Gods help you, but you've stumbled into things I wrote.
Here, on the other hand, is where I keep my novels. Every November, tens of thousands of people attempt to write 50,000 words in 30 days. I have done this for several years. My NaNovels aren't great - or even good, really - but they're done and I'm the one who did them. It feels good to be able to say that I didn't let my own lack of confidence - and gods, but I lack confidence - stand in the way of doing it. At the very least, I believe, I can say that I didn't let a wish for better words stand in the way of a flawed execution.
2011 – Tricks Up My Sleeve is a novel about a gay teenager who's a self-styled private eye in his school. Well, sort of. He thinks of himself that way, but other people think of him as a fixer in general: when they can't solve a problem, he can. It was intended to be Nancy Drew + Brick + But I'm A Cheerleader + Dresden Files but the magic got axed almost immediately and it wound up being a lot more Brick than anything. Like, I could have just watched Brick every day for a month and had basically the same artistic success. I enjoyed writing it, though, even if I slammed home the ending in a rush because I wanted to be DONE DONE DONE.
2010 - Deal With the Devil, a semi-sequel to Tooth and Nail. This one sees Withrow trying to find a strange vampire he's found out is operating in Durham, NC; this coincides with the appearance of Durham's first vigilante hero, known as the Bull's Eye, as well as Durham's first self-styled super villain. Withrow and the Bull's Eye wind up with each other's problems and wacky hijinks ensue.
2009 - The novel I wrote in 2009 was so bad - is so bad - that I refuse to link it. I didn't just hate it, I hated writing it. I refuse to let anyone else see it, ever. However, I did complete NaNoWriMo that year.
2008 - Particular People, a trashy noir sex-and-murder story about a gay insurance agent in Nashville, set in 1983. He winds up wrapped up in the life of a client who's a rising star in the country music scene while in the background gay men are dying mysteriously around Nashville. The title comes from the apocryphal story of one method gay men used to identify one another back in the day: leaving out a pack of Pall Mall cigarettes so that the motto, "Wherever Particular People Gather," was displayed.
2007 - Tooth and Nail, a murder mystery noir thing with a lot of redneck vampires. One of them is a familiar face if you by any chance have read my other stories or have been in a roleplaying game with me in the last ten years.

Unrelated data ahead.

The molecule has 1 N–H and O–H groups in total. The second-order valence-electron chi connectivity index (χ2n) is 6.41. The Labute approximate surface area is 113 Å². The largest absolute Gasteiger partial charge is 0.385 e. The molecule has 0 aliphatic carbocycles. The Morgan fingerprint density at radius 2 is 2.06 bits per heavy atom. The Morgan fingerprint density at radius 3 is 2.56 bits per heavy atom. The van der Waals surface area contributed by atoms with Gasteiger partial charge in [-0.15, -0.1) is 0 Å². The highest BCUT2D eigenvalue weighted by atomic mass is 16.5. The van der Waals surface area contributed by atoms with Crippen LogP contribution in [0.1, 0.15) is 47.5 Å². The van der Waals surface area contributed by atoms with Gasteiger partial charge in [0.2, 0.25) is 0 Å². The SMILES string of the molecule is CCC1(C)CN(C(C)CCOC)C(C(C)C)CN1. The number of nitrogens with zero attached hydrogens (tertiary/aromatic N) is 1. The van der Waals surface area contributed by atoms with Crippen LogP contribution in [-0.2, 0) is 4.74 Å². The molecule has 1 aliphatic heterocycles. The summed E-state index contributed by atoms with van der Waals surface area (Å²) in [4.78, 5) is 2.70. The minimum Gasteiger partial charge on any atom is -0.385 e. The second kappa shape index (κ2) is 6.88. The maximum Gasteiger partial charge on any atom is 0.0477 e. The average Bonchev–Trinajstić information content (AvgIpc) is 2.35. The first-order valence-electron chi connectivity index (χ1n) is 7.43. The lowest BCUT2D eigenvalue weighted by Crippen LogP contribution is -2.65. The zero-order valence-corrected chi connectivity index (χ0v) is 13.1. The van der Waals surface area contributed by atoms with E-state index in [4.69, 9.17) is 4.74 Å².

2006 - The Palanquin Cat is a sort of urban Edwardian fantasy noir detective adventure mystery. Yes, it's a train wreck. Immediately upon writing it I hated it. I can't emphasize that enough. There aren't enough bold or italics tags to get that across. I went back nearly a year later and really loved the opening two scenes and then really liked everything else of it I read at random so I'm finally linking to it because, what the hell. I do think that's a good opening scene, even if I say so myself.
2005 - Root Shell is a sequel to Shell Access, and I am never, ever writing another sequel for NaNoWriMo ever again. It hurts my brain. I think this one is better than Shell Access, but I think the end fizzles. I tried not to Neal Stephenson all over it in that respect, but I was rushed and I was afraid I wouldn't finish by the deadline and so I hammered the last nail into place with the heel of a shoe, if you will.
2004 - Shell Access is what one friend described as "gay cyberpunk space opera," which is a damned fine summary. I describe it as "gay Rockford Files goes to the moon." It's about an industrial spy on a lunar colony. I really enjoyed writing it, but I think it's pretty awful. That said, I really liked writing the foot-chase through a low-gravity alleyway.
2003 - Life, Liberty And... is a novel about a Libertarian who accidentally gets elected governor. Along the way, she makes a promise that sounds good in the moment she says it but sounds terrible the moment after. It's not a political screed, really, and I'm not a Libertarian. In fact, though I really like the main character, I think she manages to pretty royally screw things up. The novel isn't about one party vs. another, though, so much as it's about responsibility and personal guilt and how we deal with fear and the death penalty. OK, so it's a political screed, but I like to think it's a character-driven political screed.
If you've read this far, I guess I should note that these are available under a Creative Commons license? I guess? Hell if I know whether anyone would ever want to reuse it, but if you do, go for it, just follow the CC guidelines and letting me know via email would be a nice touch.
This work is licensed under a Creative Commons Attribution-NonCommercial 2.5 License.
At any rate, I can be reached via email at email@example.com.